3. Put the pressure canner on the stove and add water according to the manufacturer directions.
  4. Add onion and garlic to each jar if desired.
  5. Add 1/2 tsp salt per pint and 1 tsp salt per quart if desired.
  6. Fill each jar with the hot venison and leave a 1″ head space.
  7. Pour the drippings over the meat leaving a 1" head space.
  8. Use a spatula to get air bubbles out of the jar by sliding the spatula (or a wooden spoon handle) between the jar and the meat and gently pressing the meat towards the opposite side of the jar. You won't get all the air bubbles out, but it's good to try to get some out.
  9. Wipe the rims of the jars with a clean damp cloth.
  10. Top jars with lids and bands. I really like to use canning reusable lids on these because I don’t normally give these as gifts.
  11. Place hot jars into water in pressure canner (prepared per manufacturer guidelines).
  12. Lock the lid
  13. Turn up the heat to medium-high
  14. Once it’s boiling and you hear steam coming from the vent, let the steam vent from canner for 7 minutes, then put weight on vent
  15. Continue heating until you reach 10 pounds pressure (adjusting for altitude if necessary)
  16. Process pint jars for 75 minute, and quart jars for 90 minutes
  17. After processing time is finished, turn off heat and let pressure go all the way to zero psi
  18. Once the canner is completely depressurized, remove lid.
  19. Let the jars cool for about 10 minutes. 
  20. Remove jars and let them cool completely.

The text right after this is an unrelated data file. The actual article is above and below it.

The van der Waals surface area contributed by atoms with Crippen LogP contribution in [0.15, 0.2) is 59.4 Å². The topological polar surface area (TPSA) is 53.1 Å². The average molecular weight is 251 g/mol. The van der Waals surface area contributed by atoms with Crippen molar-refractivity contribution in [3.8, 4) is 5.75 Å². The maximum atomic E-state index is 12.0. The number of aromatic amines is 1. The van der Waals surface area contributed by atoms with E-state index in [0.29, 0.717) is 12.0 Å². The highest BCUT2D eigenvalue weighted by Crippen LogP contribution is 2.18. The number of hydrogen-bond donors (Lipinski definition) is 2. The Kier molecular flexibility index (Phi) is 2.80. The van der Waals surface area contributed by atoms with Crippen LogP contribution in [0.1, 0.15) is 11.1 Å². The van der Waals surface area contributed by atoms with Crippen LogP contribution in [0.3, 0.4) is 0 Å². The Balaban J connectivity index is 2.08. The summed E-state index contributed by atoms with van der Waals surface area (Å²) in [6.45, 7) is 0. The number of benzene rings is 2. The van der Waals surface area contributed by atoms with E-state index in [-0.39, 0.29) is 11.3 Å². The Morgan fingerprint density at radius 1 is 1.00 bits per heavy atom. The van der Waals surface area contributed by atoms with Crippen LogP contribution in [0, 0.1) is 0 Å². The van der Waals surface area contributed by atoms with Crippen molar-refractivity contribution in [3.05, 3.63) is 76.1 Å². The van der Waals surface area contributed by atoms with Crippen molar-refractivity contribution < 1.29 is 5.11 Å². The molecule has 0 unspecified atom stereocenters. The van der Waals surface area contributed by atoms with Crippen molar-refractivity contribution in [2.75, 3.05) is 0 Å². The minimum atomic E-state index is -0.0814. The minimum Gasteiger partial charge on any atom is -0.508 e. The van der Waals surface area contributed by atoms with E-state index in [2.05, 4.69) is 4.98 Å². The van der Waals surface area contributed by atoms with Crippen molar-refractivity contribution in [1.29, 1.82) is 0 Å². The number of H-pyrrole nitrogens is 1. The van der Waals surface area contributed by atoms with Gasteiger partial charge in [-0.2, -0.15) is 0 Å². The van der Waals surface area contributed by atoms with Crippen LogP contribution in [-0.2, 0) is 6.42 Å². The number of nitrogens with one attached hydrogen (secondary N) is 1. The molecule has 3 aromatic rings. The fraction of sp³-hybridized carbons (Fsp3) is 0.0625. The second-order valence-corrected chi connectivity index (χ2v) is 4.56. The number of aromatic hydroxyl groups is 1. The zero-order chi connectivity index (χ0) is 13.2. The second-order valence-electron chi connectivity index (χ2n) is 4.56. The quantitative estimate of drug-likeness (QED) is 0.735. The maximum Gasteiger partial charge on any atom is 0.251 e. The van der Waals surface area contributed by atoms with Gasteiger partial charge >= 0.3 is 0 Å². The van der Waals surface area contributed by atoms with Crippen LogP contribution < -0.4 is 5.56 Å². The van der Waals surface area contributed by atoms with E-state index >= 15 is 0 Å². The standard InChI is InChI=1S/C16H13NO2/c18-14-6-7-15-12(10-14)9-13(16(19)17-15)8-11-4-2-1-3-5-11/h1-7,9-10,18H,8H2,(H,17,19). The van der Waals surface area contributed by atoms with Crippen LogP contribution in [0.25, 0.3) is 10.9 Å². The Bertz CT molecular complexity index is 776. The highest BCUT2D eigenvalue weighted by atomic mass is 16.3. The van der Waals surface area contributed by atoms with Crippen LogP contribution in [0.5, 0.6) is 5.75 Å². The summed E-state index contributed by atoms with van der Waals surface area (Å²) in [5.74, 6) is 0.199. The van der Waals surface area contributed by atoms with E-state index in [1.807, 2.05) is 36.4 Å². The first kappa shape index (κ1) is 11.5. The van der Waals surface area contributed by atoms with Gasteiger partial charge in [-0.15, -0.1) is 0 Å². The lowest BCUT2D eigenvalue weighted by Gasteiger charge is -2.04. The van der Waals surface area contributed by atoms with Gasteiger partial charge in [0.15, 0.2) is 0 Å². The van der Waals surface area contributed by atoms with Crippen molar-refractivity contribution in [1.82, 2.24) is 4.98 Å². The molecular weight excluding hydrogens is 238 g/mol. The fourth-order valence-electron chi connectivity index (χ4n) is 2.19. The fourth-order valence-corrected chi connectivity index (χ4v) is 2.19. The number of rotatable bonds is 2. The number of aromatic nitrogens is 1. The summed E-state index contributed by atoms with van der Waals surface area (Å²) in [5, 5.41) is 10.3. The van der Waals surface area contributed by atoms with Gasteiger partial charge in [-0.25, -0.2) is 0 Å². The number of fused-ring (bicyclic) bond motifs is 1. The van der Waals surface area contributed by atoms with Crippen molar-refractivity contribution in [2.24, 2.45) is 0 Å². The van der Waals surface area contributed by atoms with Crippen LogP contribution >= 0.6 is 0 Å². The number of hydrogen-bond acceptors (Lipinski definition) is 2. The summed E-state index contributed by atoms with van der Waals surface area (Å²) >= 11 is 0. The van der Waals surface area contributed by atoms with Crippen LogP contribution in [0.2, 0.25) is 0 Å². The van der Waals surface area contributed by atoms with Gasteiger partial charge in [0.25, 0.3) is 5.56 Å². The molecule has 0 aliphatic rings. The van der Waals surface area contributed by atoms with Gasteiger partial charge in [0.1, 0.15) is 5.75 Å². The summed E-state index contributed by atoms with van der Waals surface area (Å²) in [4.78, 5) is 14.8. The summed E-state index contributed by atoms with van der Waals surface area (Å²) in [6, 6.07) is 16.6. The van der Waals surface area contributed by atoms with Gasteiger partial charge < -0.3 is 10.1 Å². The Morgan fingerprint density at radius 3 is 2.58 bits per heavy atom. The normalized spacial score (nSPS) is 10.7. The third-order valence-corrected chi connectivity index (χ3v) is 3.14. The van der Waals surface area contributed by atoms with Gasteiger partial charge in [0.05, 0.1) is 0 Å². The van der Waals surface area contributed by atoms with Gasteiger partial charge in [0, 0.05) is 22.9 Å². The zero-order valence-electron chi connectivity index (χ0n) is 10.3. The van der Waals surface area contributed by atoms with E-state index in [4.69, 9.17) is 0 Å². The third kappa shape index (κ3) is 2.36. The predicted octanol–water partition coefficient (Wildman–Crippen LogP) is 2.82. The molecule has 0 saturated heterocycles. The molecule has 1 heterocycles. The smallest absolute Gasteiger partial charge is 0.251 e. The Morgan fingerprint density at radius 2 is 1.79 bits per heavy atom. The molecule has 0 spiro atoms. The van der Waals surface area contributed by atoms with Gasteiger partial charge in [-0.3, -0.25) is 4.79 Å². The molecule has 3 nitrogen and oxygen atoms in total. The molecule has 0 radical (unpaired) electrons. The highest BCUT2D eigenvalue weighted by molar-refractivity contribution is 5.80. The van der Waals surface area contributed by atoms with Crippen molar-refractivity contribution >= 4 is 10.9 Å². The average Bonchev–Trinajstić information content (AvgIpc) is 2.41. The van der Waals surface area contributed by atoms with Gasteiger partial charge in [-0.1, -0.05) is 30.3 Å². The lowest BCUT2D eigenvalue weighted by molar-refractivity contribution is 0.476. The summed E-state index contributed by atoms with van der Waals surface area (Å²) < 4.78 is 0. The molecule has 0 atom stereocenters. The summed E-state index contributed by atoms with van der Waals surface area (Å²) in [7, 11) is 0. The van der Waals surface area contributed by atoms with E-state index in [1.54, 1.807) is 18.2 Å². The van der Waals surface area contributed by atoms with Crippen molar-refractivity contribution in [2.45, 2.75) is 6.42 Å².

21. Once they’re cool, remove bands, wipe jars, and store properly.

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How to cook canned venison

Canned meat is wonderful even if it doesn’t look so tasty in the jar. There are three ways I like to use canned venison.

Our favorite way is to put it in a skillet and add flour to make a gravy. I just put a bit of water in the empty mason jar and add a heaping tablespoon of flour. I mix is up to get rid of clumps. Then slowly pour it into the hot meat and stir. If it needs to be thicker I add more flour, if it’s too thick I add a bit of water. I add salt and pepper. If I want something more like Mexican carne guisada, I add cumin and a bit of chili powder. I serve it over mashed potatoes, using canned potatoes when I’m short on time.

Sometimes, we’ll cook the meat and let the juices evaporate then add bar b que sauce for bar b que sandwiches.

Lastly, I’ll sometimes use canned venison and other home canned vegetables to make a quick stew.

Do you can venison or other meats? If so, share your ideas in the comments.

Thanks for sharing with your friends!